Overall effect of MPD on activity (Figure 2)

Figure 2 shows the effect of the MPD administration on total distance (TD) traveled on the five recording days (ED 1-Sal, ED 8-Sal, ED 9-MPD, ED 14-MPD, and ED 18-MPD) for the NAc control, sham, and ibotenic acid lesion groups. Surgery with or without chemical intervention to the NAc (ED 8-Sal vs. ED 1-Sal) did not lead to a statistically significant change in TD for the sham and ibotenic acid lesion groups as compared to the control group (Figure 2). Similar results were seen in Horizontal Activity (HA) and number of stereotypic movements (NOS). This observation indicates that animal handling, injection volume, and injection procedure were consistent, and that the surgical intervention did not modulate baseline activity. The administration of 2.5 mg/kg MPD yielded a statistically significant (* p<0.05) increase in TD following MPD exposure for all groups relative to their post-surgical baseline (ED 9-MPD vs. ED 8-Sal) (Figure 2). Similar results were seen in HA and NOS. Administration of a repetitive 2.5 mg/kg MPD dose for an additional five consecutive days resulted in a further statistically significant (p<0.05) increase in TD beyond the acute effect of MPD for all groups (ED 14-MPD vs. ED 9-MPD) (Figure 2). Similar results were seen in HA and NOS. This further augmentation in locomotive behavior following repeated exposure to MPD confirms that 2.5 mg/kg MPD induces behavioral sensitization. Re-challenge with the same 2.5 mg/kg MPD dose after a three-day washout period following chronic MPD exposure (six days of MPD administration) caused all groups to again show a further statistically significant (p<0.05) increase in TD as compared to acute MPD administration (ED 18-MPD vs. ED 9-MPD) (Figure 2). Similar results were seen in HA and NOS. This continued augmentation of the response to MPD even after drug washout is the continued expression of sensitization to chronic psychostimulant use, i.e. the expression phase.

Effect of ibotenic acid lesion on total distance traveled (Figure 3)

Figure 3 shows the percent change in behavioral activity as measured by Total Distance (TD) traveled following both ibotenic acid lesions to the NAc and acute and chronic MPD exposure, and compares each group (control, sham, and ibotenic acid lesion) to the other two groups on each experimental day. A statistically significant (p<0.05) difference is seen between the ibotenic acid lesion group and the control group only on ED 9-MPD following acute MPD exposure. A statistically significant (p<0.05) difference is also seen between the sham lesion group and the control group only on ED 18-MPD following MPD re-challenge after a 3-day washout period. No significant difference was seen between the ibotenic acid lesion group and the sham lesion group. The similar overall response to MPD and the inconsistent differences between the ibotenic acid lesion, sham, and control groups indicates that glutaminergic signaling does not participate in the TD traveled in response to MPD.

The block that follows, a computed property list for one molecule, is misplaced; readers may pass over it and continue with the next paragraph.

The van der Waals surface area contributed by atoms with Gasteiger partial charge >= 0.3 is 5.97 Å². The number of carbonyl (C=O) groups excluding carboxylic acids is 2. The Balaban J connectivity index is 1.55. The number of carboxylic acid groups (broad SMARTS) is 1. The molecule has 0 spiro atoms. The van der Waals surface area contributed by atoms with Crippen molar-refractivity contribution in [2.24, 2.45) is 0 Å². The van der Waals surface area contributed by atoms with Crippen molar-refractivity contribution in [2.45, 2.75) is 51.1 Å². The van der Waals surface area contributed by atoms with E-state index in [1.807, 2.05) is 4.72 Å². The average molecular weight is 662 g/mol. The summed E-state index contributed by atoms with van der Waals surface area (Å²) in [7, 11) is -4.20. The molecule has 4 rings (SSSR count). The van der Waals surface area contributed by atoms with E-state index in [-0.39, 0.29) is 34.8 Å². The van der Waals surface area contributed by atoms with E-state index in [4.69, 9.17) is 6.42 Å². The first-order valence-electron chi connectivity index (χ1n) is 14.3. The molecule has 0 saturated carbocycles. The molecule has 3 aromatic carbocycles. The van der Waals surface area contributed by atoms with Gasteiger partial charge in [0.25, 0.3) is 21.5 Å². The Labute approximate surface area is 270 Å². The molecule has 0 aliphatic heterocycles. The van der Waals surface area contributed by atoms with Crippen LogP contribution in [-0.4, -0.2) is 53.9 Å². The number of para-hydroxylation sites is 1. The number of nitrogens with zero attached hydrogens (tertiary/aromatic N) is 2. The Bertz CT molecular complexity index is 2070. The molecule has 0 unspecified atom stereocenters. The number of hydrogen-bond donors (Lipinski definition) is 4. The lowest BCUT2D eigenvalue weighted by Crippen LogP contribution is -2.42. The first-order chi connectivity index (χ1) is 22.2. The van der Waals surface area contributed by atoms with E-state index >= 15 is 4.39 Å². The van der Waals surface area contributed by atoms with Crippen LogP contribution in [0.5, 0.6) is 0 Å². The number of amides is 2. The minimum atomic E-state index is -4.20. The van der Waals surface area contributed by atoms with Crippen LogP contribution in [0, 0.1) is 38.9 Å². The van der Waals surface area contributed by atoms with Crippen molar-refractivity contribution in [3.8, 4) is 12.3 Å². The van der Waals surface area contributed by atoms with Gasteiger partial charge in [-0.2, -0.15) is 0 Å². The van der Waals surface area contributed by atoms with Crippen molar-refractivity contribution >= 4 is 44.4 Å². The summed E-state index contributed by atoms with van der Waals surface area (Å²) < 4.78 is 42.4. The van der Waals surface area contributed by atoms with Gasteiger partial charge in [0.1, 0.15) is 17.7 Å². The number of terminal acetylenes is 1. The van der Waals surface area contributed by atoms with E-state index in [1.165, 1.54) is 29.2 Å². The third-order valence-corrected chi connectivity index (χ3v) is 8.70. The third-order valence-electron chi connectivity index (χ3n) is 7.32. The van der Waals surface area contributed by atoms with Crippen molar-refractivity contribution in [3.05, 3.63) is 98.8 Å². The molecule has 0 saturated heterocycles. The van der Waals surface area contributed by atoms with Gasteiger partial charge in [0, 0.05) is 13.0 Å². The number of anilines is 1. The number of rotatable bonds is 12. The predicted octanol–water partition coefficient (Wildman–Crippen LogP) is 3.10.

Effect of ibotenic acid lesion on horizontal activity (Figure 4)

Figure 4 shows the percent change in behavioral activity as measured by forward motion traveled, i.e. horizontal activity (HA), following ibotenic acid lesions to the NAc and acute and chronic MPD exposure, and compares each group (control, sham, and ibotenic acid lesion) to the other two groups on each experimental day. Compared to the control and sham groups, the group that received bilateral ibotenic acid lesions to the NAc showed a significant difference between the control (p<0.05) and the sham (* p<0.05) groups in response to MPD both acutely (ED 9-MPD) and chronically (ED 14-MPD and ED 18-MPD). This significant decrease in forward locomotion following glutaminergic lesion to the NAc indicates that this circuit facilitates the excitatory effect of MPD on HA and forward movement behavior.

Effect of ibotenic acid lesion on stereotypic behavior (number of stereotypic movements, NOS) (Figure 5)